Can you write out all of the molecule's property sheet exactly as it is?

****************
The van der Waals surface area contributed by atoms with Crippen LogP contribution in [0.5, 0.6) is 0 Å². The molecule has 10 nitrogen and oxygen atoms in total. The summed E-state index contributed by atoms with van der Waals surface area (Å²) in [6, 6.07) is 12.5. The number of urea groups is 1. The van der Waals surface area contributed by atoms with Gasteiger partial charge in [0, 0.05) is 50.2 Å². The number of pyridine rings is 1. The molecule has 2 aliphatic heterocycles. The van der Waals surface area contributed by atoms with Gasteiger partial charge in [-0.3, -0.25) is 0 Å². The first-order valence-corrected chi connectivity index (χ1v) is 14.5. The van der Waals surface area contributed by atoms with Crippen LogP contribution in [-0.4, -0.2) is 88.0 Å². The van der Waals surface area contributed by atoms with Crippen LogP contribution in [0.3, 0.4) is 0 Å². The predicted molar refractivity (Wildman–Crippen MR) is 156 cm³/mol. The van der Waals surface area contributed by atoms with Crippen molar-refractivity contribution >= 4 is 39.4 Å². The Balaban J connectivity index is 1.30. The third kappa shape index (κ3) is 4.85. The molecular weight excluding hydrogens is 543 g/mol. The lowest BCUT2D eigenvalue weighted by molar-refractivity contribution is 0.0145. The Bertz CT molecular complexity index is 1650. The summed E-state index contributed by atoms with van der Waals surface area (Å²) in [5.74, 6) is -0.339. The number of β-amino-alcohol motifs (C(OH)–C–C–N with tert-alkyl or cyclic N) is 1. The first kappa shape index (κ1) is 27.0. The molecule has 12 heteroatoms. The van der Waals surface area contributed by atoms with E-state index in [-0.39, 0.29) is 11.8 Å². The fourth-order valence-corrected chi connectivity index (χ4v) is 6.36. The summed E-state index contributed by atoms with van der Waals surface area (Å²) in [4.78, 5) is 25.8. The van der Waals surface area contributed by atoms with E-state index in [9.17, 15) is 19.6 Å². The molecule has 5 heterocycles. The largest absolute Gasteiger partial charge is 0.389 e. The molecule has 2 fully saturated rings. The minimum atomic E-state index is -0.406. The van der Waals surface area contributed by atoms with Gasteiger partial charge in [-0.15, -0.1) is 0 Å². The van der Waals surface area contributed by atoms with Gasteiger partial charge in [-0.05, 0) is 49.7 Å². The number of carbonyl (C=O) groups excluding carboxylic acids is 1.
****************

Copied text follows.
The van der Waals surface area contributed by atoms with Crippen LogP contribution in [0.5, 0.6) is 0 Å². The molecule has 10 nitrogen and oxygen atoms in total. The summed E-state index contributed by atoms with van der Waals surface area (Å²) in [6, 6.07) is 12.5. The number of urea groups is 1. The van der Waals surface area contributed by atoms with Gasteiger partial charge in [0, 0.05) is 50.2 Å². The number of pyridine rings is 1. The molecule has 2 aliphatic heterocycles. The van der Waals surface area contributed by atoms with Gasteiger partial charge in [-0.3, -0.25) is 0 Å². The first-order valence-corrected chi connectivity index (χ1v) is 14.5. The van der Waals surface area contributed by atoms with Crippen LogP contribution in [-0.4, -0.2) is 88.0 Å². The van der Waals surface area contributed by atoms with Crippen LogP contribution in [0.3, 0.4) is 0 Å². The predicted molar refractivity (Wildman–Crippen MR) is 156 cm³/mol. The van der Waals surface area contributed by atoms with Crippen molar-refractivity contribution >= 4 is 39.4 Å². The Balaban J connectivity index is 1.30. The third kappa shape index (κ3) is 4.85. The molecular weight excluding hydrogens is 543 g/mol. The lowest BCUT2D eigenvalue weighted by molar-refractivity contribution is 0.0145. The Bertz CT molecular complexity index is 1650. The summed E-state index contributed by atoms with van der Waals surface area (Å²) in [5.74, 6) is -0.339. The number of β-amino-alcohol motifs (C(OH)–C–C–N with tert-alkyl or cyclic N) is 1. The first kappa shape index (κ1) is 27.0. The molecule has 12 heteroatoms. The van der Waals surface area contributed by atoms with E-state index in [-0.39, 0.29) is 11.8 Å². The fourth-order valence-corrected chi connectivity index (χ4v) is 6.36. The summed E-state index contributed by atoms with van der Waals surface area (Å²) in [4.78, 5) is 25.8. The van der Waals surface area contributed by atoms with E-state index in [9.17, 15) is 19.6 Å². The molecule has 5 heterocycles. The largest absolute Gasteiger partial charge is 0.389 e. The molecule has 2 fully saturated rings. The minimum atomic E-state index is -0.406. The van der Waals surface area contributed by atoms with Gasteiger partial charge in [-0.15, -0.1) is 0 Å². The van der Waals surface area contributed by atoms with Gasteiger partial charge in [-0.05, 0) is 49.7 Å². The number of carbonyl (C=O) groups excluding carboxylic acids is 1.